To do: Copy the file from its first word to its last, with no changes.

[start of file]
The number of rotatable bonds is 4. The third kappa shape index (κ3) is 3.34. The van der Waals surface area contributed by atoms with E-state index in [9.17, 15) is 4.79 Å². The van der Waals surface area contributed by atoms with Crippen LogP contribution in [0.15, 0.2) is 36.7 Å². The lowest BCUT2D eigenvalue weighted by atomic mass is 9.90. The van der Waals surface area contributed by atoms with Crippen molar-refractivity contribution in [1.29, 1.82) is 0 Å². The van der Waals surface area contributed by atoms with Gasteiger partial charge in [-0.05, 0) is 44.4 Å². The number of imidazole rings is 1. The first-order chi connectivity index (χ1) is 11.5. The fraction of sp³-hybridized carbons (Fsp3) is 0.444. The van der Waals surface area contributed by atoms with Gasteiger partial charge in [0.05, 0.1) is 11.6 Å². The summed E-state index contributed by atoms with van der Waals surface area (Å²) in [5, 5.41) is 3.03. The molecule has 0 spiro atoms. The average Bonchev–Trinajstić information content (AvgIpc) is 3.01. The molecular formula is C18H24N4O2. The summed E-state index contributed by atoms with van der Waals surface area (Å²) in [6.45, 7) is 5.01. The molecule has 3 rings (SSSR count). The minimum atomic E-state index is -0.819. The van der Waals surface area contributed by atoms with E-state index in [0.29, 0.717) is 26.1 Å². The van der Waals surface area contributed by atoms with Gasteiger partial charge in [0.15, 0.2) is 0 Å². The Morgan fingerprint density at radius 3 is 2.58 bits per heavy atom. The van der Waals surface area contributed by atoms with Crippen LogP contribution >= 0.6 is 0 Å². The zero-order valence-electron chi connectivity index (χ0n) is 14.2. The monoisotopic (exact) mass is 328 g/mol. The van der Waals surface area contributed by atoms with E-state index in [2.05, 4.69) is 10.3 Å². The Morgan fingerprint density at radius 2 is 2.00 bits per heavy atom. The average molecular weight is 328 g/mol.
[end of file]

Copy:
The number of rotatable bonds is 4. The third kappa shape index (κ3) is 3.34. The van der Waals surface area contributed by atoms with E-state index in [9.17, 15) is 4.79 Å². The van der Waals surface area contributed by atoms with Crippen LogP contribution in [0.15, 0.2) is 36.7 Å². The lowest BCUT2D eigenvalue weighted by atomic mass is 9.90. The van der Waals surface area contributed by atoms with Crippen molar-refractivity contribution in [1.29, 1.82) is 0 Å². The van der Waals surface area contributed by atoms with Gasteiger partial charge in [-0.05, 0) is 44.4 Å². The number of imidazole rings is 1. The first-order chi connectivity index (χ1) is 11.5. The fraction of sp³-hybridized carbons (Fsp3) is 0.444. The van der Waals surface area contributed by atoms with Gasteiger partial charge in [0.05, 0.1) is 11.6 Å². The summed E-state index contributed by atoms with van der Waals surface area (Å²) in [5, 5.41) is 3.03. The molecule has 0 spiro atoms. The average Bonchev–Trinajstić information content (AvgIpc) is 3.01. The molecular formula is C18H24N4O2. The summed E-state index contributed by atoms with van der Waals surface area (Å²) in [6.45, 7) is 5.01. The molecule has 3 rings (SSSR count). The minimum atomic E-state index is -0.819. The van der Waals surface area contributed by atoms with E-state index in [0.29, 0.717) is 26.1 Å². The van der Waals surface area contributed by atoms with Gasteiger partial charge in [0.15, 0.2) is 0 Å². The Morgan fingerprint density at radius 3 is 2.58 bits per heavy atom. The van der Waals surface area contributed by atoms with Crippen LogP contribution >= 0.6 is 0 Å². The zero-order valence-electron chi connectivity index (χ0n) is 14.2. The monoisotopic (exact) mass is 328 g/mol. The van der Waals surface area contributed by atoms with E-state index in [2.05, 4.69) is 10.3 Å². The Morgan fingerprint density at radius 2 is 2.00 bits per heavy atom. The average molecular weight is 328 g/mol.